Opening 1 Dec 2022
It’s obvious from the opening scenes of Mehr denn je that something is troubling Hélène (Vicky Krieps). She and her partner Mathieu (Gaspard Ulliel) attend a dinner party at a friend’s house, but Hélène is uncomfortable and feels like her friends are behaving strangely around her. It becomes clear that Hélène is seriously ill, and her only chance for survival is a difficult process that may work if they can find a matching donor. As Hélène grapples with her illness, she discovers a blog by a Norwegian man (Bjørn Floberg) who also has a serious illness. After forming a connection with “Mister”, she decides to travel to Norway. And Hélène is determined to make the long journey north from their home in Bordeaux alone, despite Mathieu being completely against the idea. Surrounded by the breathtakingly beautiful natural scenery of Norway, Hélène contemplates how she wants to live her life. When Mathieu joins her, they must decide how each of them uses the time they have.
Mehr denn je is a slow and quiet movie that addresses the biggest topics we deal with in life – love, death, human connection, loss, freedom, and choice. The movie is melancholic but never depressing or bleak, and it’s filled with beauty, from the Norwegian fjords to Hélène and Mathieu’s gorgeous young bodies. In this balance of mournfulness and joy, director Emily Atef has created a delicate and memorable work of art. (Diana Schnelle)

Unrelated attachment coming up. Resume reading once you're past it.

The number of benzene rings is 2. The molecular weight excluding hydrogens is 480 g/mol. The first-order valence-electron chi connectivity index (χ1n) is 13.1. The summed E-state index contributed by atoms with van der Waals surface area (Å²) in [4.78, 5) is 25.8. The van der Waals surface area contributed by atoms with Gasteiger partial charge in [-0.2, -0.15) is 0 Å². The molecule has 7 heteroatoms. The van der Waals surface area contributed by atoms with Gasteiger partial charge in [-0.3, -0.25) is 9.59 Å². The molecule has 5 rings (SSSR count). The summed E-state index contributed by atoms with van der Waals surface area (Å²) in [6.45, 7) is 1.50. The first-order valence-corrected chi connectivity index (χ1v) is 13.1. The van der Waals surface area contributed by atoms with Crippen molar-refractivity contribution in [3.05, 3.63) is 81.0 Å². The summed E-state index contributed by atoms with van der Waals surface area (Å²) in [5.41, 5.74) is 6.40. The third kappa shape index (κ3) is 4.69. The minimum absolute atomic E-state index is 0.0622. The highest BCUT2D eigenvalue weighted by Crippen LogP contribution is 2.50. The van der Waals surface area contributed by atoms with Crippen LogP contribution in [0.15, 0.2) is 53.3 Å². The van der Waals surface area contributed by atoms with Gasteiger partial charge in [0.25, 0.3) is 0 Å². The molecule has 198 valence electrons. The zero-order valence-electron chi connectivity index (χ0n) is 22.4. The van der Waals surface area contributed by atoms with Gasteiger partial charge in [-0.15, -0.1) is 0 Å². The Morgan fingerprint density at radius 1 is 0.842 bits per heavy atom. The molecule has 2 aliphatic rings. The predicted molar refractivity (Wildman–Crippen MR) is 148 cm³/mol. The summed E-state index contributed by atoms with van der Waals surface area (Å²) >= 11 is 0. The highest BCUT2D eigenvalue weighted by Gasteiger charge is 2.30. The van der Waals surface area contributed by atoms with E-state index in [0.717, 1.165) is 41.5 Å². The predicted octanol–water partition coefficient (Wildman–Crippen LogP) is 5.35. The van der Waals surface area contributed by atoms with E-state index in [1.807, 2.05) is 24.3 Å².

Hélène (Vicky Krieps) and Mathieu (Gaspard Ulliel) are a long-term couple, living in Bordeaux, France. Sadly, Hélène is suffering from IPF or idiopathic pulmonary fibrosis. She finds it hard to breath; Mathieu tries to find a donor for a lung transplant. Looking for suggestions on the internet, Hélène begins communicating with Mister, who also is known as Bent (Bjørn Floberg). He is also mortally ill, lying in a hospital in Norway. Their communication inspires Hélène to plan a trip to his town of Sæbø, her first ever independent decision. Mathieu is not amused. She follows her instincts and takes the train and the boat to Norway, and meets Bent, whom she recognizes from his online photos. She moves into a small cabin on a lake. Phone reception is difficult, which brings Hélène out into the area, to take long walks. to keep in touch with Mathieu. In the cabin she finds it difficult to sleep and ends up moving closer to Bent, who has refused any kind of terminal aid, saying, “Death is part of life.” Mathieu visits her but realizes that he no longer has any influence, and after a conflict with Bent, returns to France. Unable to breathe, she is alone on the coast of a lake surrounded by mountains – an environment that is forever – unlike life.
Two hours is a long time to watch a film about dying. Luckily it picks up after a slow 30 minutes and we learn from Bent that “The living don’t understand the dying.” This is practically a three-person film, featuring excellent actors. Sadly, actor Gaspard Ulliel died shortly after filming, the result of an accident. Director Emily Afef said she is interested in researching “How can we find our own way to accept sickness and death,” something she needed to attempt since her own mother suffered from multiple sclerosis and cancer, dying in 2015. Mehr den je premiered at the 2022 Cannes Film Festival. (Becky Tan)